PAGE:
Zak Ostrowski

wulfenite study no. 3

wulfenite study no. 3

Zak Ostrowski - wulfenite study no. 3 - mixed media, charred wood

supernovae remnants no. 3

supernovae remnants no. 3

Zak Ostrowski - supernovae remnants no. 3 - mixed media, charred wood

HH 53

HH 53

Zak Ostrowski - HH 53- mixed media, charred wood

LMC N 63A in X-Ray

LMC N 63A in X-Ray

Zak Ostrowski - LMC N 63A in X-Ray - mixed media, charred wood

char WR-157

char WR-157

Zak Ostrowski - char WR-157 - mixed media, charred wood

Zak Ostrowski is an artist and designer working in a variety of materials, forms, and sizes. His work varies from paintings and sculpture to public art installations and industrial design. His conceptual ideas explore  the natural and man-made world; simultaneously meshing built elements of architecture,  mythology and science with the natural environment.

 

Zak has recently been selected to create public art pieces for the new Kyle Canyon Visitor Center in Mt. Charleston currently under development. Recent art projects include: Neon Gateway Project with Young Guns and COLAB Las Vegas, Winchester N3P3 artist program, resident artist at Cosmopolitan’s P3 Studio (June 2012), and exhibition of the sculptural Pantera bench for DESIGNLUSH at the International Contemporary Furniture Fair in NYC (May 2012). He also has permanent paintings at the Las Vegas City Hall; located in the main lobby (bristles…) and 2nd floor dining space (theANCIENTS).

 

Zak has a Bachelor of Arts from the University of New Mexico (English and Fine Art) and Masters of Architecture from the University of Nevada-Las Vegas. He owns the design and fabrication company Zodiabula; a multi-dimensional firm that works on a wide variety of private and public projects.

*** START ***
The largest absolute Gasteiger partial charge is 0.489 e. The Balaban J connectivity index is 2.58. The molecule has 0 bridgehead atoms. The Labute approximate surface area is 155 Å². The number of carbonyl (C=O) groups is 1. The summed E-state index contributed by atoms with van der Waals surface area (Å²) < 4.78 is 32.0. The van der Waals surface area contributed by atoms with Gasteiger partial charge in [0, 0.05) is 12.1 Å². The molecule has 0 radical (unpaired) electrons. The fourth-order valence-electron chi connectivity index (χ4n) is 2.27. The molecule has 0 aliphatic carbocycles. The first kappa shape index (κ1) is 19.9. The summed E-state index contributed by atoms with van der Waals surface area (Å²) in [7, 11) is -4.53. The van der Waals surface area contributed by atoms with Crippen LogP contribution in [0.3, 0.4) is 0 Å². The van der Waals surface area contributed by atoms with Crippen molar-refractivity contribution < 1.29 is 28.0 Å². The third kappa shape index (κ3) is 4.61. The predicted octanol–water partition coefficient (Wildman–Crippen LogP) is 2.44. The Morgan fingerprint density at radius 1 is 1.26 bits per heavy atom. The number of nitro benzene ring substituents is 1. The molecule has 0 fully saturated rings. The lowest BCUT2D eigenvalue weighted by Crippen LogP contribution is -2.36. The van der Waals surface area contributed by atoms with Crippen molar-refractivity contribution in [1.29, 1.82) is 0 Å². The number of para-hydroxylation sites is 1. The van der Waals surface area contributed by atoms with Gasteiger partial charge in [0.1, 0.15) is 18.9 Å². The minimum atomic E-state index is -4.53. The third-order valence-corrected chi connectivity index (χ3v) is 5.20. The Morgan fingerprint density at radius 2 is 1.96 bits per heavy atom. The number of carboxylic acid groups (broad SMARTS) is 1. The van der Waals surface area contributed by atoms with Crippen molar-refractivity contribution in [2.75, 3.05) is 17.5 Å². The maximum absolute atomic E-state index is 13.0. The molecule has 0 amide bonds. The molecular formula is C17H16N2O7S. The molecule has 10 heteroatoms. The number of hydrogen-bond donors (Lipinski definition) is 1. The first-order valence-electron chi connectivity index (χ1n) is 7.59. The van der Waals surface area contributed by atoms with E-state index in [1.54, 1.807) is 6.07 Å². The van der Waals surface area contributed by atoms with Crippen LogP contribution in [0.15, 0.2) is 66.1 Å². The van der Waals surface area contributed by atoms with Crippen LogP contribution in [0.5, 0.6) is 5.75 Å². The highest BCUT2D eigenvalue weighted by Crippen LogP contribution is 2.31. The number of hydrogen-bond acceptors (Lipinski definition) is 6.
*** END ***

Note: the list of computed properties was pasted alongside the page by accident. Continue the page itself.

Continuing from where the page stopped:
Artist Statement

“Pyroclasm” is an exploration of materiality, form, and color through Shou Sugi Ban (or Yakisugi);  the traditional Japanese process of charring wood. Shou Sugi Ban is typically used for architectural exterior siding as the charring preserves the wood and makes it resistant to rot, insects, and decay. The initial exploration started while Zak was experimenting with the burnt wood during his residency at the Cosmopolitan’s P3 Studio last summer. The intricate patterns created by burning and then cooling the wood are as unique as the grain of the wood; no piece is ever the same. By using the patterns as a starting point, Zak begins to layer colors and shapes with a structured approach;  yet the finished piece maintains a loose and playful character to it that makes one wonder what material is really being seen.

 

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